As brand new housing developments are constructed throughout Columbia to accommodate a growing student population, it is easy to lose sight of the housing developments that were, at one time, brand new themselves. One such building is the Frederick Building, located at 1001 University Avenue, just north of the University of Missouri’s campus, which was recently listed to the National Register of Historic Places.
The Frederick building was constructed in the Classical Revival style as housing for young married couples, professionals and retired people during a time of rapid population growth in Columbia during the late 1920s. However, in recent years the building has been used primarily by students wanting to live within view of Mizzou’s campus.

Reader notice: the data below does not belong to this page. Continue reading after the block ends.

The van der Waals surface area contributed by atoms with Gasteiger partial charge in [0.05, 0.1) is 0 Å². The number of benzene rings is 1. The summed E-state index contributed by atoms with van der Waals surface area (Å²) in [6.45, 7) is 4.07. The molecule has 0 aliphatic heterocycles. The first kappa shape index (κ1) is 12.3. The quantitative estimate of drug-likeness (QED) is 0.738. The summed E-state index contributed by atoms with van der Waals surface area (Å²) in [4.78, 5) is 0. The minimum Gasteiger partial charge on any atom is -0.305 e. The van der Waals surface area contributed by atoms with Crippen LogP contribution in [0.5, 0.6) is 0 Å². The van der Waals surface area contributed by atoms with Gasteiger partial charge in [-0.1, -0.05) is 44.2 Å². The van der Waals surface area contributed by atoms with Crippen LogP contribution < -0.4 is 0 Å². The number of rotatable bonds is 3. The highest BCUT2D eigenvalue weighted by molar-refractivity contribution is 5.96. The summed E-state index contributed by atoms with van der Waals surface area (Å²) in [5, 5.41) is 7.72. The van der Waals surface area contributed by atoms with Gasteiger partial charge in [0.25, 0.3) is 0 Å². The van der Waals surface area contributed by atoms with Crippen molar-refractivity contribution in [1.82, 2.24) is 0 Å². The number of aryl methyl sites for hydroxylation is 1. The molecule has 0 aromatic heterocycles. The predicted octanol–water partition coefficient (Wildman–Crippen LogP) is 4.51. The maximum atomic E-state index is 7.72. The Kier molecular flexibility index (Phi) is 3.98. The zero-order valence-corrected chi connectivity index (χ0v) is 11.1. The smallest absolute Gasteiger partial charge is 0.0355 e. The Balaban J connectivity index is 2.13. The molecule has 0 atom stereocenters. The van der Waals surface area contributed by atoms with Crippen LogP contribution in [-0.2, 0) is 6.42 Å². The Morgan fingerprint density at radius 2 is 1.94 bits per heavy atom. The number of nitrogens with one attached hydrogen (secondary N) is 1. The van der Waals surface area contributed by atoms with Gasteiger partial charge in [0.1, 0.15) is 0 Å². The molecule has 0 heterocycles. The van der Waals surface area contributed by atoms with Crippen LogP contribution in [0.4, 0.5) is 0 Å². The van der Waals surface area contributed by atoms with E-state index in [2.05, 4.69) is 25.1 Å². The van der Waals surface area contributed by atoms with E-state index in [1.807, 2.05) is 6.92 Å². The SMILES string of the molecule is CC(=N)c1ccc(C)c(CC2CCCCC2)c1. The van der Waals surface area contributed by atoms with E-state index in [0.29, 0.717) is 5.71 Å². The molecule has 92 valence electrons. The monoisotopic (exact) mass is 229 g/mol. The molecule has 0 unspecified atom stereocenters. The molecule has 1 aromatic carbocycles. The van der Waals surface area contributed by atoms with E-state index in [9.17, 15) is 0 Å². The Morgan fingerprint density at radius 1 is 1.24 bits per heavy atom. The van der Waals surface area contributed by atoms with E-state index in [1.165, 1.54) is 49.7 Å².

The current owners wish to continue this trend and hopefully keep the building (although almost a century old) young in occupancy. Much of the original building materials currently remain in the building, such as the hardwood floors and louvered doors. However, much will be improved, such as the heating and cooling systems, to make for a more livable, environmentally conscious building. Advised by local historic preservation specialist Deb Sheals, and with plans to apply for State and Federal historic preservation tax credits, the renovations will be historically-sensitive.
After an extensive search for compatible equipment, the developers have found an elevator that will meet both current accessibility codes and the inflexible construction of the elevator shaft. Renovations will also be made to make the building more accessible, as for right now, there are no wheelchair ramps on the property. These renovations will also include the addition of two accessible units in the building.
As of right now, most of the remodeling has yet to be started, however, it is very definite that once all the improvements have been made, the Frederick Building will strike an excellent balance between modern livability and decades-old character and history.
Stay tuned for ongoing updates on the story of the Frederick Building’s historic rehabilitation!